Editorial Policies

Focus and Scope

There is growing awareness of the need to explore optimal remedies to restore the physical, psychological and social well-being of torture victims.  Torture Journal is intended to provide a multidisciplinary forum for the exchange of original research among professionals concerned with the biomedical, psychological and social interface of torture. 

The journal seeks to produce state-of-the-art knowledge on methodologies, approaches and disciplines available to provide health-based rehabilitation as well as educational and preventive aspects related hereto. Furthermore, the editors wish to encourage dialogue among experts whose diverse cultures and experiences provide innovative and challenging knowledge to existing practice and theories. 

The Torture Journal fulfils the international standards expected of a scientific journal and follows best practice guidelines, as set out by the International Committee of Medical Journal Editors (ICMJE) and Committee on Publication Ethics (COPE). Scientific articles from Torture are listed in PubMed and EBSCO.
 
Impact factor:   SJR 0.185

 

 

Section Policies

Articles

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Editorial

  • Editorials are usually completed by the Editor in Chief or a guest editor. See the sections on commenting and correspondence below if you wish to respond to something in the journal.

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Research and Scientific articles

  • Research and scientific articles include an abstract, introduction, methods, results and discussion.

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Review articles

  • Review articles provide a critical survey and examination of the literature of a particular subject of research which generally consist of Abstract, Introduction (including explanations of conflicts in the literature, and analysis of the field), Methods, Results, Conclusions and Outlook (including limitations of current knowledge and future directions to be pursued in research).

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Case reports

  • The Torture Journal welcomes the submission of case reports with respect to unusual cases for any specific reason (either social, nosological, clinical or therapeutic).

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Perspectives

  • A personal view or reflection in a clear narrative voice can also be submitted to the journal. It is intended that this section can add a more qualitative perspective to other scientific articles. Perspectives from torture survivors or field workers are particularly encouraged.

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Research news

  • Please let us know at publications@irct.org if there is something you believe is newsworthy for the Torture Journal. Examples include items which may be of use or interest to the wider  sector, such as key or unusual papers published in another journal that are worthy of wider dissemination, or, literature that your organisation has produced

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Statements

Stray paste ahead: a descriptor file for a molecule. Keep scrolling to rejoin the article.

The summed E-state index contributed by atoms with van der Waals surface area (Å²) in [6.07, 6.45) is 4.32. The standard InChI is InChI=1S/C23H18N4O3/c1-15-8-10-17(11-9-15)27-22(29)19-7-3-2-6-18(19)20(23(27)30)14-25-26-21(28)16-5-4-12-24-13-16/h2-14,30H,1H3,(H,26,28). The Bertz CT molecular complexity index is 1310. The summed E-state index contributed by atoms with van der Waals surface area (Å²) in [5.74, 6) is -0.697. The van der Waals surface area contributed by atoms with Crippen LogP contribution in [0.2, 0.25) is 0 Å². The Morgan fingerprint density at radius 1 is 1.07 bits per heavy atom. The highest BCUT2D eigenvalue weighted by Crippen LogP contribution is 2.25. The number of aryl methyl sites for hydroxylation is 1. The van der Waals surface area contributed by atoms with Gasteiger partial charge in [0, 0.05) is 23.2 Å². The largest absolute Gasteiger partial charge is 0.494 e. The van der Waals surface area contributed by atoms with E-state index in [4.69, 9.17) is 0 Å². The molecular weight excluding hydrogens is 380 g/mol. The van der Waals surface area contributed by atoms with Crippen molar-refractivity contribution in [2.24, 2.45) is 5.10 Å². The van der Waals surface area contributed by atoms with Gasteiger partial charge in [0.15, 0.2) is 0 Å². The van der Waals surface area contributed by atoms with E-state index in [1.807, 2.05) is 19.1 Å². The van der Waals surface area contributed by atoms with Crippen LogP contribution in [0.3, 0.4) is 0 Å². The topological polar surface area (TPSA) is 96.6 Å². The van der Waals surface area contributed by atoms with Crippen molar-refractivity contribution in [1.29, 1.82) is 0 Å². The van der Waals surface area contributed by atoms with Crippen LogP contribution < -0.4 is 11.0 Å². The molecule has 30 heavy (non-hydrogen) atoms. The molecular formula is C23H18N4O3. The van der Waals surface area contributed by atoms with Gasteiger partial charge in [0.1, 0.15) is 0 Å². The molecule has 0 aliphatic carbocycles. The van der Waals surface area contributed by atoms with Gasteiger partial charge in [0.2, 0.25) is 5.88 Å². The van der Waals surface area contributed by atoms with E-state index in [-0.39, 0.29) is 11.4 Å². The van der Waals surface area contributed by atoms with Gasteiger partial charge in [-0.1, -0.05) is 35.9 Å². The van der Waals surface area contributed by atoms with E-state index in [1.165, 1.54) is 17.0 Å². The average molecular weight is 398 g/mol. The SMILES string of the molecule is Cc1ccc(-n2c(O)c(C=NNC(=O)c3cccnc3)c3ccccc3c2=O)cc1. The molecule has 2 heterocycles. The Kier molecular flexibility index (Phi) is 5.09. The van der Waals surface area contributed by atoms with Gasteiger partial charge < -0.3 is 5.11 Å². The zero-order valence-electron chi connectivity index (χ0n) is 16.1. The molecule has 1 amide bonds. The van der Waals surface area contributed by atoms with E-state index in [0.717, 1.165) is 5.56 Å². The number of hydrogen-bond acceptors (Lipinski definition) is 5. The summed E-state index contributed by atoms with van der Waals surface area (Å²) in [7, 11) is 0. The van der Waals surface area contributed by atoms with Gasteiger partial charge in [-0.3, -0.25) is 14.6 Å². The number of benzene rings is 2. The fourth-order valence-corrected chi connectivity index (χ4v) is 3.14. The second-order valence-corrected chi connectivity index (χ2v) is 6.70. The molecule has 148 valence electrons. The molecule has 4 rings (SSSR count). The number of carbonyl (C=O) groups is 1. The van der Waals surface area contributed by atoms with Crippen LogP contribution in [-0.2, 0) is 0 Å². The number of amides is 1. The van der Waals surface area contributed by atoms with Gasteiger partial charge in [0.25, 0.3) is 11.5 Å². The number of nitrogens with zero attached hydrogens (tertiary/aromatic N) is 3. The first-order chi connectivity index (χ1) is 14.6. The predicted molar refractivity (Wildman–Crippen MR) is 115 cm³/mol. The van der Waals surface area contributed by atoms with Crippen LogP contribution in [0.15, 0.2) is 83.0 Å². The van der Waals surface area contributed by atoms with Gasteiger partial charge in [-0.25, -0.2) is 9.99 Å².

• Official declarations made by professional bodies or committees which may be of value or interest to the readers related to the torture field.

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Book and media reviews

  • Readers are welcome to contribute a book, film, TV, exhibition, or web review.

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Debate and Comment

  • Debates and comments are commissioned largely to contextualise a review or scientific paper published in the same issue.

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Letter to the Editor

  • Letters can be written in response to previous content published in the Torture Journal or be of  general interest.

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Peer Review Process

Manuscripts undergo an initial in-house assessment, at which point, some manuscripts will be rejected as they do not fall within the scope of the Torture journal, for example.  The Torture Journal operates a double-blind peer review process which means that the manuscript, after a successful initial assessment, will be reviewed by two peer reviewers anonymously. The editors of Torture identify reviewers based on registered publication activity within the torture field in general and in the area addressed specifically by the manuscript.

The Torture Journal will endeavour to provide succinct, relevant and timely feedback to authors on a manuscript, even when it is rejected.  The editors reserve the right to reject a manuscript at any time up to publication.

For additional information on review see our Peer review guidelines.

 

Open Access Policy

This journal provides immediate open access to its content on the principle that making research freely available to the public supports a greater global exchange of knowledge.

The Torture Journal's existence relies on the financial support of the International Rehabilitation Council for Torture Victims (IRCT) and donations to the IRCT of 30 euros per year or more would be gratefully received. Please visit their website here to make a donation, noting that you are a Torture Journal reader. (Link to be functioning soon).

 
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